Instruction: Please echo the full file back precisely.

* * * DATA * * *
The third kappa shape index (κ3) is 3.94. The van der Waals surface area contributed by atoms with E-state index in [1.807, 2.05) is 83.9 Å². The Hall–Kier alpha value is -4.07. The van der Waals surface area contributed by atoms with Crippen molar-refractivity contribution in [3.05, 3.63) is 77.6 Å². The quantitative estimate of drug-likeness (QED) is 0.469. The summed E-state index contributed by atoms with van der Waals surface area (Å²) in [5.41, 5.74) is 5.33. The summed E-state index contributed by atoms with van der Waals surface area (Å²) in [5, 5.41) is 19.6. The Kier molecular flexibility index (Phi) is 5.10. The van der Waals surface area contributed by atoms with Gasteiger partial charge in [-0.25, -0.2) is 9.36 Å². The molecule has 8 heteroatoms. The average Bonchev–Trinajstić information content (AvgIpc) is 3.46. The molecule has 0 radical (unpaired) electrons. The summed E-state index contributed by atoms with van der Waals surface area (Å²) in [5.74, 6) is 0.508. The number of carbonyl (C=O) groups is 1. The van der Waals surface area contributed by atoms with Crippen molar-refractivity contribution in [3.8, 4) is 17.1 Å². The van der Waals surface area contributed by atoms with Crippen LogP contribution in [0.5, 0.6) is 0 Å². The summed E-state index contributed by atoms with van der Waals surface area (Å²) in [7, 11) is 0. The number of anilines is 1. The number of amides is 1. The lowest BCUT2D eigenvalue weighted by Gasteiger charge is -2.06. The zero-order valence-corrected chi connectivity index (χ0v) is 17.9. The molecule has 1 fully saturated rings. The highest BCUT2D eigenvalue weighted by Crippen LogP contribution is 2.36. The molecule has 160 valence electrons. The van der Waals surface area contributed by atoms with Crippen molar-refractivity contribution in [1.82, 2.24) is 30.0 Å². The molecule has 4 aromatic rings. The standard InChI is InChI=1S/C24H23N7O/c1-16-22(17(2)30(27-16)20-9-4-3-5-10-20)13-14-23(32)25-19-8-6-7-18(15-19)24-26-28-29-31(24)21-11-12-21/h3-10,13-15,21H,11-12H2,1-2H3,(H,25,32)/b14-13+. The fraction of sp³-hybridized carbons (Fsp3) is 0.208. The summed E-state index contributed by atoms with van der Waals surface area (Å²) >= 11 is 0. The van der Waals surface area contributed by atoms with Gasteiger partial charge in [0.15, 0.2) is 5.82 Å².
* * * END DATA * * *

The third kappa shape index (κ3) is 3.94. The van der Waals surface area contributed by atoms with E-state index in [1.807, 2.05) is 83.9 Å². The Hall–Kier alpha value is -4.07. The van der Waals surface area contributed by atoms with Crippen molar-refractivity contribution in [3.05, 3.63) is 77.6 Å². The quantitative estimate of drug-likeness (QED) is 0.469. The summed E-state index contributed by atoms with van der Waals surface area (Å²) in [5.41, 5.74) is 5.33. The summed E-state index contributed by atoms with van der Waals surface area (Å²) in [5, 5.41) is 19.6. The Kier molecular flexibility index (Phi) is 5.10. The van der Waals surface area contributed by atoms with Gasteiger partial charge in [-0.25, -0.2) is 9.36 Å². The molecule has 8 heteroatoms. The average Bonchev–Trinajstić information content (AvgIpc) is 3.46. The molecule has 0 radical (unpaired) electrons. The summed E-state index contributed by atoms with van der Waals surface area (Å²) in [5.74, 6) is 0.508. The number of carbonyl (C=O) groups is 1. The van der Waals surface area contributed by atoms with Crippen molar-refractivity contribution in [3.8, 4) is 17.1 Å². The van der Waals surface area contributed by atoms with Crippen LogP contribution in [0.5, 0.6) is 0 Å². The summed E-state index contributed by atoms with van der Waals surface area (Å²) in [7, 11) is 0. The number of anilines is 1. The number of amides is 1. The lowest BCUT2D eigenvalue weighted by Gasteiger charge is -2.06. The zero-order valence-corrected chi connectivity index (χ0v) is 17.9. The molecule has 1 fully saturated rings. The highest BCUT2D eigenvalue weighted by Crippen LogP contribution is 2.36. The molecule has 160 valence electrons. The van der Waals surface area contributed by atoms with Crippen molar-refractivity contribution in [1.82, 2.24) is 30.0 Å². The molecule has 4 aromatic rings. The standard InChI is InChI=1S/C24H23N7O/c1-16-22(17(2)30(27-16)20-9-4-3-5-10-20)13-14-23(32)25-19-8-6-7-18(15-19)24-26-28-29-31(24)21-11-12-21/h3-10,13-15,21H,11-12H2,1-2H3,(H,25,32)/b14-13+. The fraction of sp³-hybridized carbons (Fsp3) is 0.208. The summed E-state index contributed by atoms with van der Waals surface area (Å²) >= 11 is 0. The van der Waals surface area contributed by atoms with Gasteiger partial charge in [0.15, 0.2) is 5.82 Å².